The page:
iTunes representatives reached by web chat from Apple's support page were helpful and canceled the account subscription with ease. This subscription could also have been managed and suspended on iOS or iTunes on Mac or PC.

Netflix representatives also had to assist with the manual re-adding of Instant Queue titles to the 'new' account.

Conclusions



For $35, Chromecast is an easy purchase to make, especially if you have a Netflix subscription already in place, or watch video in Google's Chrome browser. It's clearly early days, and our hope is that, besides adding new content sources, the rough spots mentioned above get ironed out. At the low price point and small size, it makes for an easy addition to a travel bag for hotel video use, but we would prefer to continue using AppleTV.

Score: 3.5



ratings_hl_35.png

Pros:


  • Affordable

  • Supports Dolby Digital+

  • Easy set-up to get on Wi-Fi network


Cons:


  • Blurry video

  • Lag when casting from Chrome browser

  • Limited video sources

  • Problems with power requiring re-doing initial set-up
post #2 of 43
Nice write-up!

Anandtech posted a very thorough review too. Not surprising that the Chromecast is getting a fair amount of attention. With Vimeo, Pandora and Redbox all announcing their services will be included and HBO confirming they're probably coming on board too it's one heck of a bargain IMO.

http://www.anandtech.com/show/7186/google-chromecast-review-an-awesome-35-hdmi-dongle

http://variety.com/2013/digital/news/hbo-go-is-coming-to-google-chromecast-1200569774/

EDIT: It's not taking long for developers to jump in either. Apparently there's apps already developed that allow photos and video on your smartphone or tablet to be streamed thru the Chromecast.
Edited by Gatorguy - 7/31/13 at 8:32am
melior diabolus quem scies
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melior diabolus quem scies
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post #3 of 43

Some information is not correct.

Quote:
This can affect Chromecast's video quality if the Internet connection is slow, where the Wi-Fi connection in the home for AirPlay would almost always be fast.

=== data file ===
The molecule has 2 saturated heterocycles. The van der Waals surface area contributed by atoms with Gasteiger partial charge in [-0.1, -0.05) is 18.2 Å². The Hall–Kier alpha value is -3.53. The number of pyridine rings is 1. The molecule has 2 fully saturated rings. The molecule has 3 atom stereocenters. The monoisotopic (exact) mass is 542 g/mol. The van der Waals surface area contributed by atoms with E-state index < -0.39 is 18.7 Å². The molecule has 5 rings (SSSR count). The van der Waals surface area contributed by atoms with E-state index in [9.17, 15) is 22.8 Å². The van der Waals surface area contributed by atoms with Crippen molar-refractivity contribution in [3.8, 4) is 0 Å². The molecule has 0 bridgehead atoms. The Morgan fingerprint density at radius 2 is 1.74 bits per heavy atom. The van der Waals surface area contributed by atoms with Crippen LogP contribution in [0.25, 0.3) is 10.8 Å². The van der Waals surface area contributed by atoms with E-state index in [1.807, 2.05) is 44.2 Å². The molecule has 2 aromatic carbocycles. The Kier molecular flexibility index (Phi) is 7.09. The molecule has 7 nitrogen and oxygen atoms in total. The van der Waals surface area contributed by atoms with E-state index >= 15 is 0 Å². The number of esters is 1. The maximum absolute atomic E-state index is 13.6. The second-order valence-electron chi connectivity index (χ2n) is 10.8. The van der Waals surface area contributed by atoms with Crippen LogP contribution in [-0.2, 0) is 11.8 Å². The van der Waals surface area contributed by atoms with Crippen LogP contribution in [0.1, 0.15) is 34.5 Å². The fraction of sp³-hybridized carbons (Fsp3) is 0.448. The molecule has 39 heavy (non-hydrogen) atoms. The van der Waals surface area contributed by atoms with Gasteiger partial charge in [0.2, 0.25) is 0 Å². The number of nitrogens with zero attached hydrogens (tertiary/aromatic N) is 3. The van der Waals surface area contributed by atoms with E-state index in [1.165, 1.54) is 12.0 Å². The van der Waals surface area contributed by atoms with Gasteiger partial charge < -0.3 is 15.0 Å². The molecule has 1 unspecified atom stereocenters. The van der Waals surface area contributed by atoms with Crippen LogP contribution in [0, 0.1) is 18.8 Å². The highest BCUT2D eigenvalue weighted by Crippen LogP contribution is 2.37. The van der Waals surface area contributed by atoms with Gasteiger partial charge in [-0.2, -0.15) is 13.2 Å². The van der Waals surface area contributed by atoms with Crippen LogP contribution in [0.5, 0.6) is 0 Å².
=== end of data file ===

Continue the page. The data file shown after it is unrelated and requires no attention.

If your streaming source is internet, how it will be faster with Apple TV. Both will require the content to come over the internet connection. If the media source is local (in case of chromecast, it is limited to playing video in chrome tabs), no internet connection is used AFAIK.

 

Quote:
Suppose you unplug Chromecast from the HDMI port, even with power still attached on the micro USB port? You get to repeat factory set-up all over again. We anticipate having to redo set-up for power failures. Depending on how the TV or AVR handles vampire power, we expect to redo set-up after the TV or AVR powers off.

I have done both powering off the TV (and thus powering off the module because it is powered through TV USB) and plugging out the USB. It didn't require redoing the setup. I haven't tried plugging out from the HDMI port itself. But I doubt that will require redoing the setup. I have to check it though. It might be a different problem in your case.

 

Quote:
Chromecast is a 720p device.

No, it is 1080p device. Chrome Tabs are sent in 720p.

 

 

Fair review otherwise.

Quote:
On the other hand, this could be a viable solution people who have longed to get browser tabs on the big screen.

Bingo. That is my main motivation for this device. Not just browser tabs, but also apps from the phone/tablet.

post #4 of 43

Takeiteasy, I was going to reply to point out those very same errors.

 

FWIW, I have very little interest in the Chromecast.  For an Apple-centric household, the ATV makes much more sense (granted, it's more expensive, too).  If I was an Android-centric household, I could see the appeal of the Chromecast.

post #5 of 43
Some people buy cheap just because its cheap. Others spend just a little more for the best. There are two reasons someone would choose this over an Apple TV-